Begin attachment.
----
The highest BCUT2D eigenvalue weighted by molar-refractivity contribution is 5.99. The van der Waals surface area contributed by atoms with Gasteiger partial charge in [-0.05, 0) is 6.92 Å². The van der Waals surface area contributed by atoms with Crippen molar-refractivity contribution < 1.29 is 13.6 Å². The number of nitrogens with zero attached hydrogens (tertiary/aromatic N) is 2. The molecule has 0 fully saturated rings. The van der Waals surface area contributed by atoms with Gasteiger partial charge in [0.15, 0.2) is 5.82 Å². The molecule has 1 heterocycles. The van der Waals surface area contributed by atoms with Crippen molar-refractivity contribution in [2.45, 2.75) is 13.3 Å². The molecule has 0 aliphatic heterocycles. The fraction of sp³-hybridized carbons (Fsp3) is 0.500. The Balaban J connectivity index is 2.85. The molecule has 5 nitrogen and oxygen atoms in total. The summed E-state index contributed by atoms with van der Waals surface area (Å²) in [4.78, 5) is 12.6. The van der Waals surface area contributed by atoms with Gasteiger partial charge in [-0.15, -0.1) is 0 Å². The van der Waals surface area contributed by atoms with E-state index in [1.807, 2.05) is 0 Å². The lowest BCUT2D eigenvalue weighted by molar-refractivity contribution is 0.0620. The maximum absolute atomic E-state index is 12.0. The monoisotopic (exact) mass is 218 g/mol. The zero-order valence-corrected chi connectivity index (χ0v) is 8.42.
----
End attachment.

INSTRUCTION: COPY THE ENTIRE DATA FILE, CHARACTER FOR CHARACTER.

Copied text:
The highest BCUT2D eigenvalue weighted by molar-refractivity contribution is 5.99. The van der Waals surface area contributed by atoms with Gasteiger partial charge in [-0.05, 0) is 6.92 Å². The van der Waals surface area contributed by atoms with Crippen molar-refractivity contribution < 1.29 is 13.6 Å². The number of nitrogens with zero attached hydrogens (tertiary/aromatic N) is 2. The molecule has 0 fully saturated rings. The van der Waals surface area contributed by atoms with Gasteiger partial charge in [0.15, 0.2) is 5.82 Å². The molecule has 1 heterocycles. The van der Waals surface area contributed by atoms with Crippen molar-refractivity contribution in [2.45, 2.75) is 13.3 Å². The molecule has 0 aliphatic heterocycles. The fraction of sp³-hybridized carbons (Fsp3) is 0.500. The Balaban J connectivity index is 2.85. The molecule has 5 nitrogen and oxygen atoms in total. The summed E-state index contributed by atoms with van der Waals surface area (Å²) in [4.78, 5) is 12.6. The van der Waals surface area contributed by atoms with Gasteiger partial charge in [-0.15, -0.1) is 0 Å². The van der Waals surface area contributed by atoms with E-state index in [1.807, 2.05) is 0 Å². The lowest BCUT2D eigenvalue weighted by molar-refractivity contribution is 0.0620. The maximum absolute atomic E-state index is 12.0. The monoisotopic (exact) mass is 218 g/mol. The zero-order valence-corrected chi connectivity index (χ0v) is 8.42.